In many ways children in Nepal mature much faster than in other countries – they have little choice as they must adapt to living in poverty.
5am – Get up
6am – take animals out to fields and collect water
9am – eat breakfast
10am – walk to school
3pm – finish school
4pm – out to fields to start work
8pm – back for dinner
9pm – into bed
Indeed whilst many children do now get the chance to go to school and learn and play, the majority of children still have some form of paid or unpaid labour outside of school hours.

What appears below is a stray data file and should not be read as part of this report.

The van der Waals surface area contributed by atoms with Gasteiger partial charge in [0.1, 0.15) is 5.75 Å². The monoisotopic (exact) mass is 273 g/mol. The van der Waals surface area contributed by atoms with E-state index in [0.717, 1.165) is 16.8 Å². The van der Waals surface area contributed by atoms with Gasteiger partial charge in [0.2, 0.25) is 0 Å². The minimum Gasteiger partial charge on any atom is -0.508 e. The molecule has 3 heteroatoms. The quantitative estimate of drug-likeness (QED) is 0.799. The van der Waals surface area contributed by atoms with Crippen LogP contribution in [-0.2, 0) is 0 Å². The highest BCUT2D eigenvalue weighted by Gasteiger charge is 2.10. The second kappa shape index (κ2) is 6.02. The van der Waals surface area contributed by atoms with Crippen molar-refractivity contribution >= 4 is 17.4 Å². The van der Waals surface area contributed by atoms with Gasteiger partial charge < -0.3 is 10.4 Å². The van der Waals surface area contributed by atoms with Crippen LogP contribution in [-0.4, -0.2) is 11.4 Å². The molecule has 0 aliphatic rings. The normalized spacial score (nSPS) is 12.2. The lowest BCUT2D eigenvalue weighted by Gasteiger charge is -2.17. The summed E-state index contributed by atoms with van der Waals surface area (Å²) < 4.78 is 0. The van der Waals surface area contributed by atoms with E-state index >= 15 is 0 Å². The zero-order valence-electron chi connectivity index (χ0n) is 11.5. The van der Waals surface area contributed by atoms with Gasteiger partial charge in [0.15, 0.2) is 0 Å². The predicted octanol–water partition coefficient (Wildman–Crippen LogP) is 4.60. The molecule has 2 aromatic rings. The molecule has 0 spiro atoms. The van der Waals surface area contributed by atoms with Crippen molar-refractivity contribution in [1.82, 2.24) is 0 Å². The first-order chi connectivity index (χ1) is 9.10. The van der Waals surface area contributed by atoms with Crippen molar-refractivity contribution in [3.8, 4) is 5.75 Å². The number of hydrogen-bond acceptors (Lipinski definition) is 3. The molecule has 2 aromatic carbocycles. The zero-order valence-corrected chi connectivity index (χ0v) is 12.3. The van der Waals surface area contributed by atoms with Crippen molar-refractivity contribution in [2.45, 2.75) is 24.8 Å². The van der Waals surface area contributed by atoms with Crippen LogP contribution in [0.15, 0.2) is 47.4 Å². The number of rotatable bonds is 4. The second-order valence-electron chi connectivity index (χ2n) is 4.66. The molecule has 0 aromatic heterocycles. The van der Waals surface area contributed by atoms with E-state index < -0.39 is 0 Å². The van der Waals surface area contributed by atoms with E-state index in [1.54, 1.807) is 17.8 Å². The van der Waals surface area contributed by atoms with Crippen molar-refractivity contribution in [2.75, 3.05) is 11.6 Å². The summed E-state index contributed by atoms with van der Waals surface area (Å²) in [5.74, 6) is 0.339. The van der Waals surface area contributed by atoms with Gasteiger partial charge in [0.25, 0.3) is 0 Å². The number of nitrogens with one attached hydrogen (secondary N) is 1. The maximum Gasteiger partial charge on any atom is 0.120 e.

The education that children receive is also short. Less than 1 in 10 children ever get past 3 or 4 years of schooling and parents often have no choice but to ask their children to work to afford food.
Girls also get less chance to go to school as they are often regarded as domestic helpers and required to get married as soon as possible.
Despite these problems, there are also many fun and interesting festivals for children. In the image on the right Pooja and Mandira aged 9 and 12 are getting married, not to boys but to fruit!
You could say that this is a form of child protection: in order to protect their daughters from the problem in India where young widows are seen as bad luck, Nepalese girls who get married to a fruit when they are young can never be widows.